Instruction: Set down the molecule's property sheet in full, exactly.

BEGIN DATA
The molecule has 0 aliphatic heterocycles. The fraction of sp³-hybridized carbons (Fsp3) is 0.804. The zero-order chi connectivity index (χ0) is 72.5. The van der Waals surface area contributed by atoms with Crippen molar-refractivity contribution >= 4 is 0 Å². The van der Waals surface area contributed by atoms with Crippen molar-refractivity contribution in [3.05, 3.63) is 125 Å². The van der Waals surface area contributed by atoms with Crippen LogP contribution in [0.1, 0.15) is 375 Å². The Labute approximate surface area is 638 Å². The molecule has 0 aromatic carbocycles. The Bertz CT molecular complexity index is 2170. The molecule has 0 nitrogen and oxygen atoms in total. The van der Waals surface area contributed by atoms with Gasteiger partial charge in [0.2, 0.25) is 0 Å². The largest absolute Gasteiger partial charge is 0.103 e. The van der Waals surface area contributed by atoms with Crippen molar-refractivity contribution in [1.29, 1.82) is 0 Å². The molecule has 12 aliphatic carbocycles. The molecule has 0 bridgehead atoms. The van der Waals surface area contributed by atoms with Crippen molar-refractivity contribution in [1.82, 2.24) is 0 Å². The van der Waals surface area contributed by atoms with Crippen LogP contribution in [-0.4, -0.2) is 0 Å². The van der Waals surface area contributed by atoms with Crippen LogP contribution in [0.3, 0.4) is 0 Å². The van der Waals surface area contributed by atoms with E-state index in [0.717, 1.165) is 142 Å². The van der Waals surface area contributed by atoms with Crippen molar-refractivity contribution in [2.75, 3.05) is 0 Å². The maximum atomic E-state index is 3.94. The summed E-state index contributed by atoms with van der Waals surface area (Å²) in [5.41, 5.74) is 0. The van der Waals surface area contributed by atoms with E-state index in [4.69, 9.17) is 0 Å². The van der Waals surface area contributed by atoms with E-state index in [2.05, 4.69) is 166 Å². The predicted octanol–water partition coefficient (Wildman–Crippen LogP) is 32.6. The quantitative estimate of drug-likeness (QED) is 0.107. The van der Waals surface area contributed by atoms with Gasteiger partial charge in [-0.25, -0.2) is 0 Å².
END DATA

The molecule has 0 aliphatic heterocycles. The fraction of sp³-hybridized carbons (Fsp3) is 0.804. The zero-order chi connectivity index (χ0) is 72.5. The van der Waals surface area contributed by atoms with Crippen molar-refractivity contribution >= 4 is 0 Å². The van der Waals surface area contributed by atoms with Crippen molar-refractivity contribution in [3.05, 3.63) is 125 Å². The van der Waals surface area contributed by atoms with Crippen LogP contribution in [0.1, 0.15) is 375 Å². The Labute approximate surface area is 638 Å². The molecule has 0 aromatic carbocycles. The Bertz CT molecular complexity index is 2170. The molecule has 0 nitrogen and oxygen atoms in total. The van der Waals surface area contributed by atoms with Gasteiger partial charge in [0.2, 0.25) is 0 Å². The largest absolute Gasteiger partial charge is 0.103 e. The van der Waals surface area contributed by atoms with Crippen molar-refractivity contribution in [1.29, 1.82) is 0 Å². The molecule has 12 aliphatic carbocycles. The molecule has 0 bridgehead atoms. The van der Waals surface area contributed by atoms with Crippen molar-refractivity contribution in [1.82, 2.24) is 0 Å². The van der Waals surface area contributed by atoms with Crippen LogP contribution in [-0.4, -0.2) is 0 Å². The van der Waals surface area contributed by atoms with Crippen LogP contribution in [0.3, 0.4) is 0 Å². The van der Waals surface area contributed by atoms with E-state index in [0.717, 1.165) is 142 Å². The van der Waals surface area contributed by atoms with Crippen molar-refractivity contribution in [2.75, 3.05) is 0 Å². The maximum atomic E-state index is 3.94. The summed E-state index contributed by atoms with van der Waals surface area (Å²) in [5.41, 5.74) is 0. The van der Waals surface area contributed by atoms with E-state index in [4.69, 9.17) is 0 Å². The van der Waals surface area contributed by atoms with E-state index in [2.05, 4.69) is 166 Å². The predicted octanol–water partition coefficient (Wildman–Crippen LogP) is 32.6. The quantitative estimate of drug-likeness (QED) is 0.107. The van der Waals surface area contributed by atoms with Gasteiger partial charge in [-0.25, -0.2) is 0 Å².